The shovel, piano and teapot handles that groomed me as a story marketer

Often in story marketing, you think you have to be epic in your storytelling. But most of us don’t have those stories at the ready. So don’t forget about or underestimate the power of your small stories to own a room.


Can you think of a moment that has shaped you or your brand?

That was the question I posed to our 13 executives in our Storytelling for Leaders workshop last Friday. These events aren’t tectonic occurrences that transform our world. But seemingly innocuous incidents that shape who we are.

When you share these anecdotes you will find they are some of the best ways to connect with your audiences because they feature the humanity tucked inside your professional attire.

For instance, yesterday I was sitting at the family room table with my mom and dad. We were wrapping up my Memorial Day weekend visit from Phoenix over egg salad sandwiches. A particular delicacy of mine.

Pat and Keith, in their early nineties, still live in the same two-story rambler home on 12 acres in Woodinville, WA, where my six siblings and I grew up just north of Seattle. We’re blessed.

Business storytelling started when I was a kid.

That’s me in the middle.

They asked me how business is going. (BTW, they still don’t know what I do.)

“Things are great,” I said.

I told them about training business leaders and communicators on how to tell “small stories” to connect with their people.

“What do you mean by small stories?”

“Here, I’ll give you an example.”

“I bet you don’t remember this dad, but see that fence post out there?” I asked, pointing out the window to one of the moss-covered posts on the cedar fence encircling the front pasture.

“Uh huh.”

“When I was about 12, I was whining about having to dig that fence post hole in the rain. You looked at me and said, “‘If you don’t pick up that shovel, someone else will.'”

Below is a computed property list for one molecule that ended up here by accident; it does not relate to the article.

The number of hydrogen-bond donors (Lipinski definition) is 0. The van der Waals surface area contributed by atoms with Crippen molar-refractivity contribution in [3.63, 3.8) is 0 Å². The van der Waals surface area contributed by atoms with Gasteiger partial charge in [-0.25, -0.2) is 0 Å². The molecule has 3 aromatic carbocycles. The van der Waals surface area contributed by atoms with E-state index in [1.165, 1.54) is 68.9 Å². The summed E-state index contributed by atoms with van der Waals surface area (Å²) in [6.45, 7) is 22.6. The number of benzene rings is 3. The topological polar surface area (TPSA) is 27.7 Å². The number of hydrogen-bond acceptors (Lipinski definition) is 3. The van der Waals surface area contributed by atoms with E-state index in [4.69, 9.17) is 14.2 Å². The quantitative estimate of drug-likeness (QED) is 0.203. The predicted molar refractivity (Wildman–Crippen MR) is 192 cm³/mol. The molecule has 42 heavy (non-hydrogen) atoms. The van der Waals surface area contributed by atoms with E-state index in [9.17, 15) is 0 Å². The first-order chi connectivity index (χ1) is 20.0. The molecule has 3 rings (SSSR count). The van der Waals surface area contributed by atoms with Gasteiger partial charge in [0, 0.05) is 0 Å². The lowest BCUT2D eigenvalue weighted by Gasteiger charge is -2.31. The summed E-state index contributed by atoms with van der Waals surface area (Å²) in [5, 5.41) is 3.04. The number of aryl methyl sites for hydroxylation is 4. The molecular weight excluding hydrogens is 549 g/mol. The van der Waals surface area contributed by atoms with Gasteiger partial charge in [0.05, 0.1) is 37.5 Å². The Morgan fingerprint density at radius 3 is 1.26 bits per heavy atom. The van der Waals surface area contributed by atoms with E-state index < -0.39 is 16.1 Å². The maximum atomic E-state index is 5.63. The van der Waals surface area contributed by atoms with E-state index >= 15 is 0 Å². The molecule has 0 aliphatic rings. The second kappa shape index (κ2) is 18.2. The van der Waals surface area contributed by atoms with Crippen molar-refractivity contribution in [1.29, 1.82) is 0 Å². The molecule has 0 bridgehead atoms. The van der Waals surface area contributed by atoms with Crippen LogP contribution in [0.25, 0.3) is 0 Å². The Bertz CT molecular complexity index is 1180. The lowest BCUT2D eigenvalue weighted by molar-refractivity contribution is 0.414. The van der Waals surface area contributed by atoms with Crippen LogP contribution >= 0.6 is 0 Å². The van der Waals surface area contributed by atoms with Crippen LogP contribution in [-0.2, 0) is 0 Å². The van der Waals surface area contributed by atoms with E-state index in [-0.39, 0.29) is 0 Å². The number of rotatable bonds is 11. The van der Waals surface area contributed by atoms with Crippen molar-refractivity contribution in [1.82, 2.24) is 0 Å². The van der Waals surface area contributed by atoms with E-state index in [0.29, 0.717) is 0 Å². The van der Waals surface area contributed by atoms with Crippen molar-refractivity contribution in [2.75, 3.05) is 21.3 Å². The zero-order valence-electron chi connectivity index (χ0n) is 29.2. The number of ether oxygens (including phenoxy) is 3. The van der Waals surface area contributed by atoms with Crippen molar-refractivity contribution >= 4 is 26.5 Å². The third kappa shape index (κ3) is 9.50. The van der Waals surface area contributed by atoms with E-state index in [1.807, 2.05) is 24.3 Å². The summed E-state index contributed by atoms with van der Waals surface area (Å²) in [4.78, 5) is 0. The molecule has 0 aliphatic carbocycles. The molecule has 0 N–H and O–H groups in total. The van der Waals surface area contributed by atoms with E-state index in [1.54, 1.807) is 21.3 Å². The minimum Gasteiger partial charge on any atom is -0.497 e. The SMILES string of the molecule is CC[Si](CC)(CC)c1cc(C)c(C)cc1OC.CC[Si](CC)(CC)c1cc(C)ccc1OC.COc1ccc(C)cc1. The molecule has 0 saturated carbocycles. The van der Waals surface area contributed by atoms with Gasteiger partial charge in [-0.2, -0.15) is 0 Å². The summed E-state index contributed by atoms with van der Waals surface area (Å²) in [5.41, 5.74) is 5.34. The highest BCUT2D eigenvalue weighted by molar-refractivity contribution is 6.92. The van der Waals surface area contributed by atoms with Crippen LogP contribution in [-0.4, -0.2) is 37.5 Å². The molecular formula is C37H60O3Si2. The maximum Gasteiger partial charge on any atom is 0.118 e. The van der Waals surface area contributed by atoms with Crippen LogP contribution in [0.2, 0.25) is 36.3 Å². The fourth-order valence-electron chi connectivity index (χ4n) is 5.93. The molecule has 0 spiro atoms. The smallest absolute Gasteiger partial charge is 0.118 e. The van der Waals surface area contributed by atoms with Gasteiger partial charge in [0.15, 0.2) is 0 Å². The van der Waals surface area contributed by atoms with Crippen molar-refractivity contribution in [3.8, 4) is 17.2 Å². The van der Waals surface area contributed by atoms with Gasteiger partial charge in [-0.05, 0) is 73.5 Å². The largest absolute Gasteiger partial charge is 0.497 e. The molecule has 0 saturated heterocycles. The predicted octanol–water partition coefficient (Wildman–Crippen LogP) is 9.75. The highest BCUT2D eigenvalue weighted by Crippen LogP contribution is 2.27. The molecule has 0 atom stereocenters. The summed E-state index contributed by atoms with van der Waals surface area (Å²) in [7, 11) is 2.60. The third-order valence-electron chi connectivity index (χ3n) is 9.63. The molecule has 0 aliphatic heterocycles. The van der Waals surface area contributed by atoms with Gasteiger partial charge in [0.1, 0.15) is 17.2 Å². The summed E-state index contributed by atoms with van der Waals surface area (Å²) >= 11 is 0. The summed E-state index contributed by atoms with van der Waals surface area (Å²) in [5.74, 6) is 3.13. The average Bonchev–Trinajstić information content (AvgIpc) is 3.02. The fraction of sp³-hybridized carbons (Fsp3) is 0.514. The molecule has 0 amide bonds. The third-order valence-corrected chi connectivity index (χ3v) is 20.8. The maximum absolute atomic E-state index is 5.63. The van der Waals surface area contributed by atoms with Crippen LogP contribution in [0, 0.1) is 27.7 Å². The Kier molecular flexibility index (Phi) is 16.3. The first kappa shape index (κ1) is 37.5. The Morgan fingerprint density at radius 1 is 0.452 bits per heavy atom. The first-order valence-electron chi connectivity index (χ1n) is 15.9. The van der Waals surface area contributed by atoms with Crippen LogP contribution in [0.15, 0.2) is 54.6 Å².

“I said that?” he asked. Of course, he didn’t remember. Who would, except me? Coming from my depression era father, it made an impact.

That singular advice, like the fence post sitting there, is frozen in time. It has shaped my work ethic for the past 44 years. I think of it often. Especially when I’m dead tired or discouraged and grasping for an excuse to quit.

I explained to my folks that when I share this story, people have a better understanding of who I am. What drives me. And what kind of effort I’ll bring to every project. And because it’s not your typical story in a business setting, it captures my audience’s attention and sparks their imagination.

It even triggers their own fence post story.

“That’s nice,” they smiled.

Park Howell

My dad an I on a Memorial Day boat ride up the Sammamish Slough near Seattle.

What tales ring true for you?

These tales offer details about us. Here’s another one that speaks to my approach as a story marketer.

When I was around five years old, we visited our Grandpa and Grandma Howell at their two-bedroom red cabin on Lake Lida in Minnesota. The mosquitos were the size of pheasants and the lake leeches I swear would make Stephen King squirm.

I remember my Grandma Mable sitting down to what I thought was a cupboard in the living room. I cozied up beside her.

She lifted the lid and I expected her to grab some dishes. I was startled when a crazy tune sprang from it. Her shoulders raised and swayed as she started playing this bouncing melody. I remember her right foot pumping the damper peddle in rhythm, her Norwegian complexion growing rosy as she belted out the lyrics… “I’ll be down to get you in a taxi, honey. You better be ready about a half past eight…”

Wide-eyed, I was introduced to grandma’s upright piano. And wow, could she play.

“Now dearie, don’t be late. I want to be there when the band starts playing…”

Park HowellIt was magical. Even a miracle. This old lady singing and laughing like she was playing in a honky tonk. Seemed like she grew 30 years younger, her music transporting her.